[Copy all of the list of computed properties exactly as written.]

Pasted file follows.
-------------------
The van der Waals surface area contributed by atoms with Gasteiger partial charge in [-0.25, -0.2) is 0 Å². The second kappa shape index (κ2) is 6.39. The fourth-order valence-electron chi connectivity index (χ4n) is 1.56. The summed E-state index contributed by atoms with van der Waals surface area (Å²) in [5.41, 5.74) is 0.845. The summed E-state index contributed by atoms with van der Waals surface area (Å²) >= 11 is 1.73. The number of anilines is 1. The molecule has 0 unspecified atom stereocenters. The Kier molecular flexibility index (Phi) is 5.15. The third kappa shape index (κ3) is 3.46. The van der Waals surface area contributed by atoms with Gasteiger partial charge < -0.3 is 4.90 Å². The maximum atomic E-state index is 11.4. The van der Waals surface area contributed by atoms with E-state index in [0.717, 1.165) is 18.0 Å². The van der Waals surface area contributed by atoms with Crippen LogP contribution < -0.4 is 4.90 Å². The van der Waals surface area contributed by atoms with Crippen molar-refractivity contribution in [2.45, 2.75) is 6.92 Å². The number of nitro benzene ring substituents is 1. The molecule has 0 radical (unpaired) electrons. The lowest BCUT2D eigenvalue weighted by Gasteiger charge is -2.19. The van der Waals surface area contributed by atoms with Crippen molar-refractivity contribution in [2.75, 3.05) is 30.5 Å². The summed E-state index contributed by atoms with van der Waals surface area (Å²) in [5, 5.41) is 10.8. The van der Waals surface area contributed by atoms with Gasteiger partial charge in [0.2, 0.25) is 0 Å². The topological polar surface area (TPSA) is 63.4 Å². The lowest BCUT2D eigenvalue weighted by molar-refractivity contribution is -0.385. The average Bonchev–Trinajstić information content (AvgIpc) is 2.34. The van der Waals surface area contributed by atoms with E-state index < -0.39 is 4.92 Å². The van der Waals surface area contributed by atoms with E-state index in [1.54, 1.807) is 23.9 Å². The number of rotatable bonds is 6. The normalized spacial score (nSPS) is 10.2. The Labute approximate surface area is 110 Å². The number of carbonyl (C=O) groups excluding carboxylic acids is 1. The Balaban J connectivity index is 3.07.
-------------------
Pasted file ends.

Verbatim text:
The van der Waals surface area contributed by atoms with Gasteiger partial charge in [-0.25, -0.2) is 0 Å². The second kappa shape index (κ2) is 6.39. The fourth-order valence-electron chi connectivity index (χ4n) is 1.56. The summed E-state index contributed by atoms with van der Waals surface area (Å²) in [5.41, 5.74) is 0.845. The summed E-state index contributed by atoms with van der Waals surface area (Å²) >= 11 is 1.73. The number of anilines is 1. The molecule has 0 unspecified atom stereocenters. The Kier molecular flexibility index (Phi) is 5.15. The third kappa shape index (κ3) is 3.46. The van der Waals surface area contributed by atoms with Gasteiger partial charge < -0.3 is 4.90 Å². The maximum atomic E-state index is 11.4. The van der Waals surface area contributed by atoms with E-state index in [0.717, 1.165) is 18.0 Å². The van der Waals surface area contributed by atoms with Crippen LogP contribution < -0.4 is 4.90 Å². The van der Waals surface area contributed by atoms with Crippen molar-refractivity contribution in [2.45, 2.75) is 6.92 Å². The number of nitro benzene ring substituents is 1. The molecule has 0 radical (unpaired) electrons. The lowest BCUT2D eigenvalue weighted by Gasteiger charge is -2.19. The van der Waals surface area contributed by atoms with Crippen molar-refractivity contribution in [2.75, 3.05) is 30.5 Å². The summed E-state index contributed by atoms with van der Waals surface area (Å²) in [5, 5.41) is 10.8. The van der Waals surface area contributed by atoms with Gasteiger partial charge in [0.2, 0.25) is 0 Å². The topological polar surface area (TPSA) is 63.4 Å². The lowest BCUT2D eigenvalue weighted by molar-refractivity contribution is -0.385. The average Bonchev–Trinajstić information content (AvgIpc) is 2.34. The van der Waals surface area contributed by atoms with E-state index < -0.39 is 4.92 Å². The van der Waals surface area contributed by atoms with E-state index in [1.54, 1.807) is 23.9 Å². The number of rotatable bonds is 6. The normalized spacial score (nSPS) is 10.2. The Labute approximate surface area is 110 Å². The number of carbonyl (C=O) groups excluding carboxylic acids is 1. The Balaban J connectivity index is 3.07.